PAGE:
Irish Prime Minister Bertie Ahern apologized to lawmakers on Tuesday for taking money in secret from 39 Irish businessmen, a scandal that has threatened to end his nine-year term in office.
Ahern told Dail Eireann -- Ireland's 166-member parliament -- that accepting more than 60,000 euros (US$75,000) in 1993 and 1994 when he was Ireland's finance minister "was an error. It was a misjudgment, although not in breach of any law or code of conduct at the time."
Ahern said businessmen gave him the money unsolicited to help him cope with a costly 1993 separation agreement with his wife. He said he gave them no favors in return.
"It was not illegal or impermissible to have done what I did. But I now regret the choices I made in those difficult and dark times," Ahern said.
"The bewilderment caused to the public about recent revelations has been deeply upsetting for me and others near and dear to me. To them, to the Irish people, and to this house, I offer my apologies," he continued.
Had he known that taking the money "would cause such difficulties and media intrusion for my family and friends, and would give rise to distortion of my motives and misrepresentation of my conduct, I would not have accepted a penny," Ahern said.
Members of Ahern's governing Fianna Fail party applauded his 15-minute statement, which was overwhelmingly defiant in tone. Opposition leaders immediately questioned whether Ahern had told the truth.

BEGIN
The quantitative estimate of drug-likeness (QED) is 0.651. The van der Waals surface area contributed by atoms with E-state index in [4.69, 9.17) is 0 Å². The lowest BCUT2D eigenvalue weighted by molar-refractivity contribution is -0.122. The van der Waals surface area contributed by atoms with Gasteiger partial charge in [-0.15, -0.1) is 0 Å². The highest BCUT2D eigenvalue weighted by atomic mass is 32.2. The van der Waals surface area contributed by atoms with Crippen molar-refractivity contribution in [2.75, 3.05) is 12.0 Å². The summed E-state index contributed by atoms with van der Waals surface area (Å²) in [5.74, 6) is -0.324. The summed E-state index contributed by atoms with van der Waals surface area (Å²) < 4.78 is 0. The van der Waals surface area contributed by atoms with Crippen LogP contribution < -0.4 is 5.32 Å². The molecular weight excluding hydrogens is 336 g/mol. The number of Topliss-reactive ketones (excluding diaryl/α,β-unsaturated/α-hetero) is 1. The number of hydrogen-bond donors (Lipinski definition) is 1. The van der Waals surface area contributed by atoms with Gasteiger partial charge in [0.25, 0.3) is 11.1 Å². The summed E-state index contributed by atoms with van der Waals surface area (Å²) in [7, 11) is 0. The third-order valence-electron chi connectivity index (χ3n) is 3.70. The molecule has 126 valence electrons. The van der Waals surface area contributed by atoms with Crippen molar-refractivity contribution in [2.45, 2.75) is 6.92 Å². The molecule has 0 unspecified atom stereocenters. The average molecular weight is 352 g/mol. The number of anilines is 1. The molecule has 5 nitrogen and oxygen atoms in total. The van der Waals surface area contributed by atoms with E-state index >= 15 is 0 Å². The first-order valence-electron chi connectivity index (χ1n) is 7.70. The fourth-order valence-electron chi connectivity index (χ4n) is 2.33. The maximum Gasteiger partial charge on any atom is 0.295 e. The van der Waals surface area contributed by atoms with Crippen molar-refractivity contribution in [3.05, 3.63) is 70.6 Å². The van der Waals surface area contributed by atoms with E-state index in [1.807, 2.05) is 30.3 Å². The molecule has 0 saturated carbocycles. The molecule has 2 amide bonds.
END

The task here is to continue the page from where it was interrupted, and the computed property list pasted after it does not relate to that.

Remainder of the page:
Pat Rabbitte, leader of the opposition Labour Party, questioned Ahern's claim he did not have a personal bank account in Ireland in 1993 -- yet later, somehow, deposited funds from the 1993 and 1994 payments into an account.
"Have you evaded tax?" Rabbitte asked Ahern across the chamber. "Did you have a bank account outside the jurisdiction, or did somebody open an account on your behalf?"
Ahern denied evading tax or hiding money, and insisted he did operate without a bank account for several years. He did not answer the question of where he kept his money during those years.
His apology was designed to persuade the Progressive Democrats -- the smaller party in Ahern's coalition government -- not to withdraw in protest.
Deputy Prime Minister Michael McDowell, the Progressive Democrat leader, announced on Tuesday night that he considered Ahern still fit for the job.
McDowell said Ahern had been wrong to take the money, but had apologized -- and, critically for McDowell -- did not appear to have granted his donors special favors.
He said leaving the government, and denying Ahern a parliamentary majority "would fly in the face of reason and common sense and the common good."